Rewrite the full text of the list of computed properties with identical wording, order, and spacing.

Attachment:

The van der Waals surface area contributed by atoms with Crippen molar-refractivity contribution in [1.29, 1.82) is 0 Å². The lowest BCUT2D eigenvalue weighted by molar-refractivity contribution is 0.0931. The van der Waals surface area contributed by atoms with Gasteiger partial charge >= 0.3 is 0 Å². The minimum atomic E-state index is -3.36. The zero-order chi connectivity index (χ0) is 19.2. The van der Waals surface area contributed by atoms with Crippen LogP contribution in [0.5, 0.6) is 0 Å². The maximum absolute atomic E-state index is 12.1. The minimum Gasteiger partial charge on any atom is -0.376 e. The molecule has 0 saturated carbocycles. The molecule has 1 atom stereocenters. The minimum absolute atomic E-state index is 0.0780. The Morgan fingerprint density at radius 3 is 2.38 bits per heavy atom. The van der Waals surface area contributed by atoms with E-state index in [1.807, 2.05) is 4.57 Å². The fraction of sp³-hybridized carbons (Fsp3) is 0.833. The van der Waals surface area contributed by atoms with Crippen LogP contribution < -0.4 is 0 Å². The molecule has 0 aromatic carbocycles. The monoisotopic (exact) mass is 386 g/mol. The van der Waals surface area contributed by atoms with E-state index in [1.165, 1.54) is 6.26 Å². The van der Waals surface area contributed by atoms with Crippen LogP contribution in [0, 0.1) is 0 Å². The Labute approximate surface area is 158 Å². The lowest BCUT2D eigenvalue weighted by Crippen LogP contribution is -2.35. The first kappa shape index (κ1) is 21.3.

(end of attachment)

The van der Waals surface area contributed by atoms with Crippen molar-refractivity contribution in [1.29, 1.82) is 0 Å². The lowest BCUT2D eigenvalue weighted by molar-refractivity contribution is 0.0931. The van der Waals surface area contributed by atoms with Gasteiger partial charge >= 0.3 is 0 Å². The minimum atomic E-state index is -3.36. The zero-order chi connectivity index (χ0) is 19.2. The van der Waals surface area contributed by atoms with Crippen LogP contribution in [0.5, 0.6) is 0 Å². The maximum absolute atomic E-state index is 12.1. The minimum Gasteiger partial charge on any atom is -0.376 e. The molecule has 0 saturated carbocycles. The molecule has 1 atom stereocenters. The minimum absolute atomic E-state index is 0.0780. The Morgan fingerprint density at radius 3 is 2.38 bits per heavy atom. The van der Waals surface area contributed by atoms with E-state index in [1.807, 2.05) is 4.57 Å². The fraction of sp³-hybridized carbons (Fsp3) is 0.833. The van der Waals surface area contributed by atoms with Crippen LogP contribution < -0.4 is 0 Å². The molecule has 0 aromatic carbocycles. The monoisotopic (exact) mass is 386 g/mol. The van der Waals surface area contributed by atoms with E-state index in [1.165, 1.54) is 6.26 Å². The van der Waals surface area contributed by atoms with Crippen LogP contribution in [0, 0.1) is 0 Å². The Labute approximate surface area is 158 Å². The lowest BCUT2D eigenvalue weighted by Crippen LogP contribution is -2.35. The first kappa shape index (κ1) is 21.3.